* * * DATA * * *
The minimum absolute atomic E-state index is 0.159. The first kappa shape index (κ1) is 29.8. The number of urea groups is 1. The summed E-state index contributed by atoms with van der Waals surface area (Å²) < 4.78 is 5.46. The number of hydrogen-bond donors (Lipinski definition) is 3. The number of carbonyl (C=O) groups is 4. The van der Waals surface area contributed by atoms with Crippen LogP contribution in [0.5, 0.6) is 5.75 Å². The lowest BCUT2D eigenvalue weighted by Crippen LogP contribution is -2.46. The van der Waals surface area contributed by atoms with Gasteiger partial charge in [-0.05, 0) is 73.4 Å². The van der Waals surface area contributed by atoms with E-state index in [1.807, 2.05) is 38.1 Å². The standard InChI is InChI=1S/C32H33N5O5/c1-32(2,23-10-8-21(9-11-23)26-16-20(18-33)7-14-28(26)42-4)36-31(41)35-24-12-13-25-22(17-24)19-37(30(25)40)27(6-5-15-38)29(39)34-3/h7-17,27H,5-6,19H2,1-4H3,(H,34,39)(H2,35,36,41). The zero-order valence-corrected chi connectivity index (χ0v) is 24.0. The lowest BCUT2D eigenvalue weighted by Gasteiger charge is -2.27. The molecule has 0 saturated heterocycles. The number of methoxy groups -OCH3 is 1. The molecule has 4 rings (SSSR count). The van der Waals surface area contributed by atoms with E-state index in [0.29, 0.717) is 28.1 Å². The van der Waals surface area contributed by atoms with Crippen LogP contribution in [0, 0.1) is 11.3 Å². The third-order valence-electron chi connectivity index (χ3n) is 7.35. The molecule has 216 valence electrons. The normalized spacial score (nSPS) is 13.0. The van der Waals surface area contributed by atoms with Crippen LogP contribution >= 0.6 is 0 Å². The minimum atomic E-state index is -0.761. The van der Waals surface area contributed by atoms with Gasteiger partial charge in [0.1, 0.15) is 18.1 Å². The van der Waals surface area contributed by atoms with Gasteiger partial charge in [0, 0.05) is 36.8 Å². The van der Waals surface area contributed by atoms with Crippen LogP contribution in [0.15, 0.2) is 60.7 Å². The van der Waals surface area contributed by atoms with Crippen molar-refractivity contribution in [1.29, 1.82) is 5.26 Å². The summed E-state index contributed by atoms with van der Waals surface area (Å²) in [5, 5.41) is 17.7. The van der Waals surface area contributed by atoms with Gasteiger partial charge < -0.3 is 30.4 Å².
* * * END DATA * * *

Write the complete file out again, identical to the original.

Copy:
The minimum absolute atomic E-state index is 0.159. The first kappa shape index (κ1) is 29.8. The number of urea groups is 1. The summed E-state index contributed by atoms with van der Waals surface area (Å²) < 4.78 is 5.46. The number of hydrogen-bond donors (Lipinski definition) is 3. The number of carbonyl (C=O) groups is 4. The van der Waals surface area contributed by atoms with Crippen LogP contribution in [0.5, 0.6) is 5.75 Å². The lowest BCUT2D eigenvalue weighted by Crippen LogP contribution is -2.46. The van der Waals surface area contributed by atoms with Gasteiger partial charge in [-0.05, 0) is 73.4 Å². The van der Waals surface area contributed by atoms with E-state index in [1.807, 2.05) is 38.1 Å². The standard InChI is InChI=1S/C32H33N5O5/c1-32(2,23-10-8-21(9-11-23)26-16-20(18-33)7-14-28(26)42-4)36-31(41)35-24-12-13-25-22(17-24)19-37(30(25)40)27(6-5-15-38)29(39)34-3/h7-17,27H,5-6,19H2,1-4H3,(H,34,39)(H2,35,36,41). The zero-order valence-corrected chi connectivity index (χ0v) is 24.0. The lowest BCUT2D eigenvalue weighted by Gasteiger charge is -2.27. The molecule has 0 saturated heterocycles. The number of methoxy groups -OCH3 is 1. The molecule has 4 rings (SSSR count). The van der Waals surface area contributed by atoms with E-state index in [0.29, 0.717) is 28.1 Å². The van der Waals surface area contributed by atoms with Crippen LogP contribution in [0, 0.1) is 11.3 Å². The third-order valence-electron chi connectivity index (χ3n) is 7.35. The molecule has 216 valence electrons. The normalized spacial score (nSPS) is 13.0. The van der Waals surface area contributed by atoms with Crippen LogP contribution >= 0.6 is 0 Å². The minimum atomic E-state index is -0.761. The van der Waals surface area contributed by atoms with Gasteiger partial charge in [0.1, 0.15) is 18.1 Å². The van der Waals surface area contributed by atoms with Gasteiger partial charge in [0, 0.05) is 36.8 Å². The van der Waals surface area contributed by atoms with Crippen LogP contribution in [0.15, 0.2) is 60.7 Å². The van der Waals surface area contributed by atoms with Crippen molar-refractivity contribution in [1.29, 1.82) is 5.26 Å². The summed E-state index contributed by atoms with van der Waals surface area (Å²) in [5, 5.41) is 17.7. The van der Waals surface area contributed by atoms with Gasteiger partial charge < -0.3 is 30.4 Å².